OT: Computer Music / Sound Design Degrees

Discussion of music production, audio, equipment and any related topics, either with or without Ableton Live
Post Reply
Nick Maxwell
Posts: 95
Joined: Wed Mar 24, 2004 5:31 am
Location: Indiana
Contact:

OT: Computer Music / Sound Design Degrees

Post by Nick Maxwell » Wed Jul 28, 2004 10:27 pm

Well, i am going to be graduating with my undergrad in Philosophy soon. Now I want to go to go to school for something that I could actually have a career in. The ideal would be a program that mixes computer music with elements of sound design. Basically, a mix of aesthetics and technology with a focus on computers. I would like for it to be an actual degree program from a real university, not some fly-by-night certficate program (I need not mention names). The kind of thing I want to get into eventually is sound design and scoring for games, film, stage, sound installations, etc.

Anyone have any ideas/experiences? Your input is greatly appreciated, as my future is looking pretty hazy and uncertain right now.

- Nick

David
Posts: 665
Joined: Sat Oct 26, 2002 6:53 pm

Post by David » Wed Jul 28, 2004 11:03 pm

Hi Nick,

I can only speak from my experience here in the UK (I see your from US). In the UK this course is supposed to be good...it may function as a good guideline as to what you should look for in a course...

http://music.york.ac.uk/postgraduate/pr ... logy.shtml

I know that some of the people who did this course are now working in the games industry as Audio Programmers doing the sound design and composition like your into.

Hope that helps a bit,

David

ryst
Posts: 106
Joined: Mon Jun 28, 2004 2:17 am

Post by ryst » Wed Jul 28, 2004 11:06 pm

Nick,

I went to a school in Chillicothe, Ohio called "the Recording Workshop" It is not a "fly-by-night certficate program" like a lot of them are these days. The reason I did only this was because even if I went to Full Sail or to a university, I still would have had to start as an intern or at the bottom of the chain after I got a degree. What I did was get a subscription to all the recording magazines, bought gear and worked on it 24/7. As far as sound design goes, my suggestion is to buy a mini disc recorder, go record any and everything that sounds interesting, put it into Live and manipulate the shit out of it. EXPERIMENT,EXPERIMENT ,EXPERIMENT !!! Sound design is not something you need to go to school for. It's a completely creative field with absolutley no rules or boundries. I am opening my studio for sound design next month for music and film. Mix Magazine has a section every month on film audio for the latest films. There is always stories on how the sound designers created the sounds. It's very interesting and I have learned a lot. I have a lot of resources to point you to if you are interested.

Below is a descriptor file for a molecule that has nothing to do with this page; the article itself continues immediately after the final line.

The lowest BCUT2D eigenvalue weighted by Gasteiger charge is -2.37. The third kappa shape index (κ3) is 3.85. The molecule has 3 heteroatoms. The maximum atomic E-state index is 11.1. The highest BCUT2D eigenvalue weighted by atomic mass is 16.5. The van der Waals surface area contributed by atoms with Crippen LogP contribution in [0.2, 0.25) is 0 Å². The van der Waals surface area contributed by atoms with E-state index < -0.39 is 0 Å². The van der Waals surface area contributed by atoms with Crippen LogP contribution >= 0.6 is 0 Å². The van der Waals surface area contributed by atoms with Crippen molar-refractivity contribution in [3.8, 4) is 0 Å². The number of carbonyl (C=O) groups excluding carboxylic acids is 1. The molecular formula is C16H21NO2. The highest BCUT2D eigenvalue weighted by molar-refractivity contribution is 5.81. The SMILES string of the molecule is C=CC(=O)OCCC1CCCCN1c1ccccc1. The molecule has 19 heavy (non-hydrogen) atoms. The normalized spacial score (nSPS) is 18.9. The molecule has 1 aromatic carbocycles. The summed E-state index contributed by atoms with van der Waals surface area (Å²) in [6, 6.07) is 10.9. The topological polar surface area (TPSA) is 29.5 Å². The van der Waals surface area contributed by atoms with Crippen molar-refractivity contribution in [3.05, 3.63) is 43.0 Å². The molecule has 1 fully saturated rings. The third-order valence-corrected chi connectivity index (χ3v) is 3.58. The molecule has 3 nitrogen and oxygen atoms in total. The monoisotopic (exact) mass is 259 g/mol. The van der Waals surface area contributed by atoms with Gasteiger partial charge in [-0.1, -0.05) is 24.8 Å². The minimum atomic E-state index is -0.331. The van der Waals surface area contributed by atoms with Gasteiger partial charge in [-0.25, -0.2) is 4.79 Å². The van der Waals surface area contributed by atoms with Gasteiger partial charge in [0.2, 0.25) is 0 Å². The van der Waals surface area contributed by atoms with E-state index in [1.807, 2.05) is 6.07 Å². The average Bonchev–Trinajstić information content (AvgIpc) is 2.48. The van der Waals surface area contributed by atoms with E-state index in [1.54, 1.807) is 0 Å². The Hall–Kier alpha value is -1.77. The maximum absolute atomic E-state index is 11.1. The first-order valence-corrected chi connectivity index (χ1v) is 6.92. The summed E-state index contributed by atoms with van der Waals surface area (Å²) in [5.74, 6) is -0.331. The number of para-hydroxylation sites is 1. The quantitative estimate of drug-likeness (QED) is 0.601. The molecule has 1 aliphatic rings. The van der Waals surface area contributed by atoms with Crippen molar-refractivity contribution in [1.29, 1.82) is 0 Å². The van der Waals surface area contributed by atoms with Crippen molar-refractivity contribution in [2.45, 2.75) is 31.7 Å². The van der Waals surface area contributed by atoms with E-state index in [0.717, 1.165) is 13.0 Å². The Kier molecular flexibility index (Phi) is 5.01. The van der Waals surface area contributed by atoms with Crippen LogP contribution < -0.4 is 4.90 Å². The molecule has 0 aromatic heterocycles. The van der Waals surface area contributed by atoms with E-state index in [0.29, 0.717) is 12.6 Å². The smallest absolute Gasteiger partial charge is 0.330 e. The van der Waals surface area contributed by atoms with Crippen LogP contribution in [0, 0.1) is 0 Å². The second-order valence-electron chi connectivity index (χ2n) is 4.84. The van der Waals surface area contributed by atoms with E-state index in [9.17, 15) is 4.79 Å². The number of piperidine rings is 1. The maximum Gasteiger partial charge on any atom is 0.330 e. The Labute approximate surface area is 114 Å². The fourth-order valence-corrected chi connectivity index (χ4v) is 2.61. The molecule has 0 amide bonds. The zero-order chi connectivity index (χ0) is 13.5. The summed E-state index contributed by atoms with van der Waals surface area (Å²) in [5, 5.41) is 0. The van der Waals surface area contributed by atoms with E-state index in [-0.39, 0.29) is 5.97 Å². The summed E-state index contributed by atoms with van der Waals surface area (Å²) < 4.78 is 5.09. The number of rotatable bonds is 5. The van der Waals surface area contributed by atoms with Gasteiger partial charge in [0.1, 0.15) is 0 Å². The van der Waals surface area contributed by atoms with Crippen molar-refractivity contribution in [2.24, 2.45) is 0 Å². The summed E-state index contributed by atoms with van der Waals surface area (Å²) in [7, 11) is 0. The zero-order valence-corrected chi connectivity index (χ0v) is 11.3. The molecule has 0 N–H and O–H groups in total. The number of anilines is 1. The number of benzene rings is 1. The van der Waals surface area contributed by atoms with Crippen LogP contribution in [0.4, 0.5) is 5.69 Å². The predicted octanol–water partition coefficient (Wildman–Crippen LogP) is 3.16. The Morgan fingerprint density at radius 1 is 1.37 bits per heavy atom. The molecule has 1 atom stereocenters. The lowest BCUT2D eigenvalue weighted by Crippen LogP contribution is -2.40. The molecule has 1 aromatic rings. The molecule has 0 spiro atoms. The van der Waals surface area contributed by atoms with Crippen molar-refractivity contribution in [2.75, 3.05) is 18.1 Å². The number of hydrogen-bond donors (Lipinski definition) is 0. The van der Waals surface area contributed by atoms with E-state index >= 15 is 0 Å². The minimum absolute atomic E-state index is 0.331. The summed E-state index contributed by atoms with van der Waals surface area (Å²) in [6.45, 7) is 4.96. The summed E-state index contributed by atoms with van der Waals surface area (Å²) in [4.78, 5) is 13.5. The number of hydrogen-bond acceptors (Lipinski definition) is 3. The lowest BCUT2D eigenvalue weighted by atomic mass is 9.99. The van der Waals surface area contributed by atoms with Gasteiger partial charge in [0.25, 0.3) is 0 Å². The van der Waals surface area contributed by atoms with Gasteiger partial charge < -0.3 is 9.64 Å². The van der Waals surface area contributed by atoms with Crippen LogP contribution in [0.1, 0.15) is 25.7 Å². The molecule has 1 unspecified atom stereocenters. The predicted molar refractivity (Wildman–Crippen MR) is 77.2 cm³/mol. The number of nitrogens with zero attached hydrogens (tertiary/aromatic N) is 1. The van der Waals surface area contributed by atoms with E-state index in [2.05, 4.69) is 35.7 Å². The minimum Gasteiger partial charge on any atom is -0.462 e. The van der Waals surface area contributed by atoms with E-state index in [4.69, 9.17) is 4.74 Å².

hiveminded

Post by hiveminded » Wed Jul 28, 2004 11:24 pm

i have no experience, but i have been seriously looking at this site for a while:

http://www.music.mcgill.ca/musictech/


unfortunately, you'd have to move to montreal. well it's unfortunate if you don't like really low tuition and reasonable cost-of-living, lots of babes, a great night-life, and some quasi-european culture ;)

dirtystudios
Posts: 1195
Joined: Wed Jul 10, 2002 1:28 am
Location: santa barbara
Contact:

Post by dirtystudios » Thu Jul 29, 2004 4:53 am

i'll be starting school again next month, and hope to eventually be attending the 'media arts and technology' graduate program at u.c.s.b..

http://mat.ucsb.edu

they have an excellent program, and by the time i'm there, they should have their phd program approved. they have three options and you focus on one, but all three draw heavily from the others.

i also looked at dartmouth's electro-acoustic program and it looked top-notch.

k

Nick Maxwell
Posts: 95
Joined: Wed Mar 24, 2004 5:31 am
Location: Indiana
Contact:

Post by Nick Maxwell » Thu Jul 29, 2004 12:59 pm

Thanks for your answers, everyone, they were enlightening. Dirty, the MAT program looks like a big possibility. I wonder, do they require you to have taken a music degree as an undergrad, or would they accept a philosophy undegrad with a portfolio of abstract stuff (ambient, field-recording, etc.)?

Post Reply